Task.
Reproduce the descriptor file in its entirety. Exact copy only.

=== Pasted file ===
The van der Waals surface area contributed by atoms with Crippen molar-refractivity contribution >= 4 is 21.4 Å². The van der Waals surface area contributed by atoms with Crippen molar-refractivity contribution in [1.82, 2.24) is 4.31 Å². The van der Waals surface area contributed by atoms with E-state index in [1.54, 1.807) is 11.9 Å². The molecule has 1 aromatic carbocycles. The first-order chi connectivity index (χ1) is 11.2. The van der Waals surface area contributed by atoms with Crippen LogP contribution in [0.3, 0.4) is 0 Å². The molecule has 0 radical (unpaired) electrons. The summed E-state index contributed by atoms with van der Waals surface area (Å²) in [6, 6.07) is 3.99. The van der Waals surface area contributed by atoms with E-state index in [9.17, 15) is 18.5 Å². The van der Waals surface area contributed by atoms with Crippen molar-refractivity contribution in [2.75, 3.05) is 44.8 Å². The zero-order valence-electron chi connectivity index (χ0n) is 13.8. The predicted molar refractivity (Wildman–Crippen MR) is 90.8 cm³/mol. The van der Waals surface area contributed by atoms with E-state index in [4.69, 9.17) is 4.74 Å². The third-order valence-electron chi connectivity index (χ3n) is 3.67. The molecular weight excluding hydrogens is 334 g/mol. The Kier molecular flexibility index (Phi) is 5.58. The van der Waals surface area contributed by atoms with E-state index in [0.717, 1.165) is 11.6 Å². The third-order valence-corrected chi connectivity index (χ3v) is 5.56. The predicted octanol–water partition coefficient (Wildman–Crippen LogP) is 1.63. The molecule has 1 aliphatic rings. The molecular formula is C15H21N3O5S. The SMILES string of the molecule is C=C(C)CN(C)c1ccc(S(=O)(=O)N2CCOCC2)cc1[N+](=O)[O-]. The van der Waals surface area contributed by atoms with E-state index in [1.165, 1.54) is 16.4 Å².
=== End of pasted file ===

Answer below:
The van der Waals surface area contributed by atoms with Crippen molar-refractivity contribution >= 4 is 21.4 Å². The van der Waals surface area contributed by atoms with Crippen molar-refractivity contribution in [1.82, 2.24) is 4.31 Å². The van der Waals surface area contributed by atoms with E-state index in [1.54, 1.807) is 11.9 Å². The molecule has 1 aromatic carbocycles. The first-order chi connectivity index (χ1) is 11.2. The van der Waals surface area contributed by atoms with Crippen LogP contribution in [0.3, 0.4) is 0 Å². The molecule has 0 radical (unpaired) electrons. The summed E-state index contributed by atoms with van der Waals surface area (Å²) in [6, 6.07) is 3.99. The van der Waals surface area contributed by atoms with E-state index in [9.17, 15) is 18.5 Å². The van der Waals surface area contributed by atoms with Crippen molar-refractivity contribution in [2.75, 3.05) is 44.8 Å². The zero-order valence-electron chi connectivity index (χ0n) is 13.8. The predicted molar refractivity (Wildman–Crippen MR) is 90.8 cm³/mol. The van der Waals surface area contributed by atoms with E-state index in [4.69, 9.17) is 4.74 Å². The third-order valence-electron chi connectivity index (χ3n) is 3.67. The molecular weight excluding hydrogens is 334 g/mol. The Kier molecular flexibility index (Phi) is 5.58. The van der Waals surface area contributed by atoms with E-state index in [0.717, 1.165) is 11.6 Å². The third-order valence-corrected chi connectivity index (χ3v) is 5.56. The predicted octanol–water partition coefficient (Wildman–Crippen LogP) is 1.63. The molecule has 1 aliphatic rings. The molecular formula is C15H21N3O5S. The SMILES string of the molecule is C=C(C)CN(C)c1ccc(S(=O)(=O)N2CCOCC2)cc1[N+](=O)[O-]. The van der Waals surface area contributed by atoms with E-state index in [1.165, 1.54) is 16.4 Å².